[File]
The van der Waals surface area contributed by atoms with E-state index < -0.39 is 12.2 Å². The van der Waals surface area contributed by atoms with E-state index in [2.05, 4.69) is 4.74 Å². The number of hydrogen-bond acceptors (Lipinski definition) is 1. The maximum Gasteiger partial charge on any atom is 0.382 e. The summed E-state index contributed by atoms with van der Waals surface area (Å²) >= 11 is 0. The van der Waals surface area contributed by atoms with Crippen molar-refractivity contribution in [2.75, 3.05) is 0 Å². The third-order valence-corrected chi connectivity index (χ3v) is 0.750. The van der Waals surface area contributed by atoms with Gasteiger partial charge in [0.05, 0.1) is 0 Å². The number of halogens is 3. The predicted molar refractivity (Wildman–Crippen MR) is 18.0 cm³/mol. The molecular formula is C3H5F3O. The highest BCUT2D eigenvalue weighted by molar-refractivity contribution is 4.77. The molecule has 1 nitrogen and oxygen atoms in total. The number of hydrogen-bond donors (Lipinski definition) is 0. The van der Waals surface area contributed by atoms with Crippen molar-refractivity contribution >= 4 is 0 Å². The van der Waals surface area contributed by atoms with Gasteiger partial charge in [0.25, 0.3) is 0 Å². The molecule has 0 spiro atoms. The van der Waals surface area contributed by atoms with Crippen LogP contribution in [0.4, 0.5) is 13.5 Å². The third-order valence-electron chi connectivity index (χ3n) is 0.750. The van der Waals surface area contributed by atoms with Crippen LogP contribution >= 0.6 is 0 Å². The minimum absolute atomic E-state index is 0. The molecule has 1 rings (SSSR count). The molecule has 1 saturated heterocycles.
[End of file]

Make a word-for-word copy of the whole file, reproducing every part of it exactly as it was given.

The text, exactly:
The van der Waals surface area contributed by atoms with E-state index < -0.39 is 12.2 Å². The van der Waals surface area contributed by atoms with E-state index in [2.05, 4.69) is 4.74 Å². The number of hydrogen-bond acceptors (Lipinski definition) is 1. The maximum Gasteiger partial charge on any atom is 0.382 e. The summed E-state index contributed by atoms with van der Waals surface area (Å²) >= 11 is 0. The van der Waals surface area contributed by atoms with Crippen molar-refractivity contribution in [2.75, 3.05) is 0 Å². The third-order valence-corrected chi connectivity index (χ3v) is 0.750. The van der Waals surface area contributed by atoms with Gasteiger partial charge in [0.05, 0.1) is 0 Å². The number of halogens is 3. The predicted molar refractivity (Wildman–Crippen MR) is 18.0 cm³/mol. The molecular formula is C3H5F3O. The highest BCUT2D eigenvalue weighted by molar-refractivity contribution is 4.77. The molecule has 1 nitrogen and oxygen atoms in total. The number of hydrogen-bond donors (Lipinski definition) is 0. The van der Waals surface area contributed by atoms with Crippen molar-refractivity contribution >= 4 is 0 Å². The van der Waals surface area contributed by atoms with Gasteiger partial charge in [0.25, 0.3) is 0 Å². The molecule has 0 spiro atoms. The van der Waals surface area contributed by atoms with Crippen LogP contribution in [0.4, 0.5) is 13.5 Å². The third-order valence-electron chi connectivity index (χ3n) is 0.750. The van der Waals surface area contributed by atoms with Crippen LogP contribution >= 0.6 is 0 Å². The minimum absolute atomic E-state index is 0. The molecule has 1 rings (SSSR count). The molecule has 1 saturated heterocycles.